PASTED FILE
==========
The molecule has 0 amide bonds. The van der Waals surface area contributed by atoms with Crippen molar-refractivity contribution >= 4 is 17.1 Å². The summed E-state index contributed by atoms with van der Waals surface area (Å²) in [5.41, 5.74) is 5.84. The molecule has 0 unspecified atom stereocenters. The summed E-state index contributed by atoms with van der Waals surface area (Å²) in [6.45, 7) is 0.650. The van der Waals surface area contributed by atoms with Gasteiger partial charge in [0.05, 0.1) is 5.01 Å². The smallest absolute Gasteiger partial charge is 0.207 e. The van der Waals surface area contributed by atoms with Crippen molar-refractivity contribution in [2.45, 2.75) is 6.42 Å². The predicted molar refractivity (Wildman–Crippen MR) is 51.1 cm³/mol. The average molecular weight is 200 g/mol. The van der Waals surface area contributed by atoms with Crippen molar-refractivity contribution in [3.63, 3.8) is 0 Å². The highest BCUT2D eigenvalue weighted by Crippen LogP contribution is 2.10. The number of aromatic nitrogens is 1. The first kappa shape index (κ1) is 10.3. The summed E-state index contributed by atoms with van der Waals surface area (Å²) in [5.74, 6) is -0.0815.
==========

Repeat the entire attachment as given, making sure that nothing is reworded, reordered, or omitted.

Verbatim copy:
The molecule has 0 amide bonds. The van der Waals surface area contributed by atoms with Crippen molar-refractivity contribution >= 4 is 17.1 Å². The summed E-state index contributed by atoms with van der Waals surface area (Å²) in [5.41, 5.74) is 5.84. The molecule has 0 unspecified atom stereocenters. The summed E-state index contributed by atoms with van der Waals surface area (Å²) in [6.45, 7) is 0.650. The van der Waals surface area contributed by atoms with Gasteiger partial charge in [0.05, 0.1) is 5.01 Å². The smallest absolute Gasteiger partial charge is 0.207 e. The van der Waals surface area contributed by atoms with Crippen molar-refractivity contribution in [2.45, 2.75) is 6.42 Å². The predicted molar refractivity (Wildman–Crippen MR) is 51.1 cm³/mol. The average molecular weight is 200 g/mol. The van der Waals surface area contributed by atoms with Crippen molar-refractivity contribution in [3.63, 3.8) is 0 Å². The highest BCUT2D eigenvalue weighted by Crippen LogP contribution is 2.10. The number of aromatic nitrogens is 1. The first kappa shape index (κ1) is 10.3. The summed E-state index contributed by atoms with van der Waals surface area (Å²) in [5.74, 6) is -0.0815.